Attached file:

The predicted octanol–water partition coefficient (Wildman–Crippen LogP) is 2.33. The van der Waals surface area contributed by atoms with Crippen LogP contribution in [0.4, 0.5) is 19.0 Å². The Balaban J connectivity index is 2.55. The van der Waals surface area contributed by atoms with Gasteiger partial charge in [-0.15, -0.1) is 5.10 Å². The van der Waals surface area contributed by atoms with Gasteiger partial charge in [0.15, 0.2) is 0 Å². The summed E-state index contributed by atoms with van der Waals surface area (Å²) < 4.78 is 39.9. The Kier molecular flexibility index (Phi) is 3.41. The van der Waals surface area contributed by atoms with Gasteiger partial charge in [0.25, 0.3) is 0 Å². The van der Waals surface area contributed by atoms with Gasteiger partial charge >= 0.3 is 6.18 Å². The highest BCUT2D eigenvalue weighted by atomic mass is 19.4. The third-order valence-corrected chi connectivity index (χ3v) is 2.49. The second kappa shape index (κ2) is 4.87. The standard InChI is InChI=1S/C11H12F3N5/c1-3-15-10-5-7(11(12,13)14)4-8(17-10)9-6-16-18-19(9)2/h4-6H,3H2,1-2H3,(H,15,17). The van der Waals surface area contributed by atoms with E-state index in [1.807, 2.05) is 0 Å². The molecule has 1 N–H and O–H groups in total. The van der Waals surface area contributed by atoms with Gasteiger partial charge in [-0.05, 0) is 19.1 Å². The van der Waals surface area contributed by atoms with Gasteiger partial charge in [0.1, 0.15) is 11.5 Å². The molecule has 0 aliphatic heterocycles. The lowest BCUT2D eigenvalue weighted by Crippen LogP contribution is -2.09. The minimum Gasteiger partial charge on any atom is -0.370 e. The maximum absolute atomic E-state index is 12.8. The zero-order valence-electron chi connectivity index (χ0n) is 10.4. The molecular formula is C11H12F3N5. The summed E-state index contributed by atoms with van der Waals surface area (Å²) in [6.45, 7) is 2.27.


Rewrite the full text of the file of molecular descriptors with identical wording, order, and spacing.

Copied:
The predicted octanol–water partition coefficient (Wildman–Crippen LogP) is 2.33. The van der Waals surface area contributed by atoms with Crippen LogP contribution in [0.4, 0.5) is 19.0 Å². The Balaban J connectivity index is 2.55. The van der Waals surface area contributed by atoms with Gasteiger partial charge in [-0.15, -0.1) is 5.10 Å². The van der Waals surface area contributed by atoms with Gasteiger partial charge in [0.15, 0.2) is 0 Å². The summed E-state index contributed by atoms with van der Waals surface area (Å²) < 4.78 is 39.9. The Kier molecular flexibility index (Phi) is 3.41. The van der Waals surface area contributed by atoms with Gasteiger partial charge in [0.25, 0.3) is 0 Å². The van der Waals surface area contributed by atoms with Gasteiger partial charge >= 0.3 is 6.18 Å². The highest BCUT2D eigenvalue weighted by atomic mass is 19.4. The third-order valence-corrected chi connectivity index (χ3v) is 2.49. The second kappa shape index (κ2) is 4.87. The standard InChI is InChI=1S/C11H12F3N5/c1-3-15-10-5-7(11(12,13)14)4-8(17-10)9-6-16-18-19(9)2/h4-6H,3H2,1-2H3,(H,15,17). The van der Waals surface area contributed by atoms with E-state index in [1.807, 2.05) is 0 Å². The molecule has 1 N–H and O–H groups in total. The van der Waals surface area contributed by atoms with Gasteiger partial charge in [-0.05, 0) is 19.1 Å². The van der Waals surface area contributed by atoms with Gasteiger partial charge in [0.1, 0.15) is 11.5 Å². The molecule has 0 aliphatic heterocycles. The lowest BCUT2D eigenvalue weighted by Crippen LogP contribution is -2.09. The minimum Gasteiger partial charge on any atom is -0.370 e. The maximum absolute atomic E-state index is 12.8. The zero-order valence-electron chi connectivity index (χ0n) is 10.4. The molecular formula is C11H12F3N5. The summed E-state index contributed by atoms with van der Waals surface area (Å²) in [6.45, 7) is 2.27.